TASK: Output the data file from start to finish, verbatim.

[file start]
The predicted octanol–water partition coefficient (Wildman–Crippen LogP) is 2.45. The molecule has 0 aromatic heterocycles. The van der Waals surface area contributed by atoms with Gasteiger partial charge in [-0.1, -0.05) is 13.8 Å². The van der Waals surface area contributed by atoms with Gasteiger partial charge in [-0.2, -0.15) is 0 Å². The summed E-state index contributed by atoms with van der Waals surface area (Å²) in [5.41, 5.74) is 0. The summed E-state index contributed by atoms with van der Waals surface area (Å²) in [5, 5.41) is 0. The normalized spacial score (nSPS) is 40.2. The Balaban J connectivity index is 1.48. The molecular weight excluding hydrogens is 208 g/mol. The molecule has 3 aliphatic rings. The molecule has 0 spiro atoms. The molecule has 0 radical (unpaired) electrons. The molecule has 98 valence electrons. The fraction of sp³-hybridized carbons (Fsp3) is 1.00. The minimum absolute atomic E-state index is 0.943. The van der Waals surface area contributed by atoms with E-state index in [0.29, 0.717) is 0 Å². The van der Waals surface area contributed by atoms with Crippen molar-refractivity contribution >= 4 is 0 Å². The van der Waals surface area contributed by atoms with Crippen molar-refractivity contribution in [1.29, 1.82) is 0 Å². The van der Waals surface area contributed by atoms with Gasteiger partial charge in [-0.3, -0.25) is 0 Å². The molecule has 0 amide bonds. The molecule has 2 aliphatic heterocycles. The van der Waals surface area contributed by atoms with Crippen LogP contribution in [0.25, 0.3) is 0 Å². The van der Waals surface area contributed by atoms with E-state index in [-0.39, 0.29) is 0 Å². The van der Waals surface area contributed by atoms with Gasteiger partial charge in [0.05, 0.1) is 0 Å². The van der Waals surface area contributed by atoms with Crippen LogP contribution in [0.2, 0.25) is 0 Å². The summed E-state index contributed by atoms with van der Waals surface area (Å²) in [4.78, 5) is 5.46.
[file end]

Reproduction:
The predicted octanol–water partition coefficient (Wildman–Crippen LogP) is 2.45. The molecule has 0 aromatic heterocycles. The van der Waals surface area contributed by atoms with Gasteiger partial charge in [-0.1, -0.05) is 13.8 Å². The van der Waals surface area contributed by atoms with Gasteiger partial charge in [-0.2, -0.15) is 0 Å². The summed E-state index contributed by atoms with van der Waals surface area (Å²) in [5.41, 5.74) is 0. The summed E-state index contributed by atoms with van der Waals surface area (Å²) in [5, 5.41) is 0. The normalized spacial score (nSPS) is 40.2. The Balaban J connectivity index is 1.48. The molecular weight excluding hydrogens is 208 g/mol. The molecule has 3 aliphatic rings. The molecule has 0 spiro atoms. The molecule has 0 radical (unpaired) electrons. The molecule has 98 valence electrons. The fraction of sp³-hybridized carbons (Fsp3) is 1.00. The minimum absolute atomic E-state index is 0.943. The van der Waals surface area contributed by atoms with E-state index in [0.29, 0.717) is 0 Å². The van der Waals surface area contributed by atoms with Crippen molar-refractivity contribution >= 4 is 0 Å². The van der Waals surface area contributed by atoms with Crippen molar-refractivity contribution in [1.29, 1.82) is 0 Å². The van der Waals surface area contributed by atoms with Gasteiger partial charge in [-0.3, -0.25) is 0 Å². The molecule has 0 amide bonds. The molecule has 2 aliphatic heterocycles. The van der Waals surface area contributed by atoms with Crippen LogP contribution in [0.25, 0.3) is 0 Å². The van der Waals surface area contributed by atoms with E-state index in [-0.39, 0.29) is 0 Å². The van der Waals surface area contributed by atoms with Gasteiger partial charge in [0.05, 0.1) is 0 Å². The van der Waals surface area contributed by atoms with Crippen LogP contribution in [0.2, 0.25) is 0 Å². The summed E-state index contributed by atoms with van der Waals surface area (Å²) in [4.78, 5) is 5.46.